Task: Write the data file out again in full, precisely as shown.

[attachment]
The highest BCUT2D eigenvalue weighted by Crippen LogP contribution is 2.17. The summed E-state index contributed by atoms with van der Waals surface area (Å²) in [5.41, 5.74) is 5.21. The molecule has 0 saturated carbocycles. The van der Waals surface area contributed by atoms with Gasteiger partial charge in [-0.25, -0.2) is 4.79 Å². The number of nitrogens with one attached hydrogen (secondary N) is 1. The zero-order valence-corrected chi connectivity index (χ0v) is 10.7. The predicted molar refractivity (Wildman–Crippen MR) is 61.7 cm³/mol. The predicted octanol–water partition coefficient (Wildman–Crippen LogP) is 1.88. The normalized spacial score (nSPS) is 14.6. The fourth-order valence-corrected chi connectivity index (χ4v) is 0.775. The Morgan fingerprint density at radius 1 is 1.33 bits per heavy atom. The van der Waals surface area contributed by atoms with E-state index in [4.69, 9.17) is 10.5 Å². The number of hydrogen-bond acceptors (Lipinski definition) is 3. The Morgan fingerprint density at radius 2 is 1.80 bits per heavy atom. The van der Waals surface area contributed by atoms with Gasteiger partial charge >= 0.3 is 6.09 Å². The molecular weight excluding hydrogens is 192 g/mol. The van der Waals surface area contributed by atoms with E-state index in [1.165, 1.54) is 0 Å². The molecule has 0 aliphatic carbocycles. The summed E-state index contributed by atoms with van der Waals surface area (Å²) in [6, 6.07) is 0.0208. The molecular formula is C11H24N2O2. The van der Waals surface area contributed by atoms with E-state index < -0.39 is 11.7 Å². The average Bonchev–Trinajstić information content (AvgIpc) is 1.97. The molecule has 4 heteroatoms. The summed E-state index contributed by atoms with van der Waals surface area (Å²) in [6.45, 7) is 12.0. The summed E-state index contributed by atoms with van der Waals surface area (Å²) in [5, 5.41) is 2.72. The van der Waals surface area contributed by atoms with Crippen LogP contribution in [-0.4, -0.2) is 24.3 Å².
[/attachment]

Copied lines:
The highest BCUT2D eigenvalue weighted by Crippen LogP contribution is 2.17. The summed E-state index contributed by atoms with van der Waals surface area (Å²) in [5.41, 5.74) is 5.21. The molecule has 0 saturated carbocycles. The van der Waals surface area contributed by atoms with Gasteiger partial charge in [-0.25, -0.2) is 4.79 Å². The number of nitrogens with one attached hydrogen (secondary N) is 1. The zero-order valence-corrected chi connectivity index (χ0v) is 10.7. The predicted molar refractivity (Wildman–Crippen MR) is 61.7 cm³/mol. The predicted octanol–water partition coefficient (Wildman–Crippen LogP) is 1.88. The normalized spacial score (nSPS) is 14.6. The fourth-order valence-corrected chi connectivity index (χ4v) is 0.775. The Morgan fingerprint density at radius 1 is 1.33 bits per heavy atom. The van der Waals surface area contributed by atoms with E-state index in [4.69, 9.17) is 10.5 Å². The number of hydrogen-bond acceptors (Lipinski definition) is 3. The Morgan fingerprint density at radius 2 is 1.80 bits per heavy atom. The van der Waals surface area contributed by atoms with Gasteiger partial charge >= 0.3 is 6.09 Å². The molecular weight excluding hydrogens is 192 g/mol. The van der Waals surface area contributed by atoms with E-state index in [1.165, 1.54) is 0 Å². The molecule has 0 aliphatic carbocycles. The summed E-state index contributed by atoms with van der Waals surface area (Å²) in [6, 6.07) is 0.0208. The molecular formula is C11H24N2O2. The van der Waals surface area contributed by atoms with E-state index < -0.39 is 11.7 Å². The average Bonchev–Trinajstić information content (AvgIpc) is 1.97. The molecule has 4 heteroatoms. The summed E-state index contributed by atoms with van der Waals surface area (Å²) in [6.45, 7) is 12.0. The summed E-state index contributed by atoms with van der Waals surface area (Å²) in [5, 5.41) is 2.72. The van der Waals surface area contributed by atoms with Crippen LogP contribution in [-0.4, -0.2) is 24.3 Å².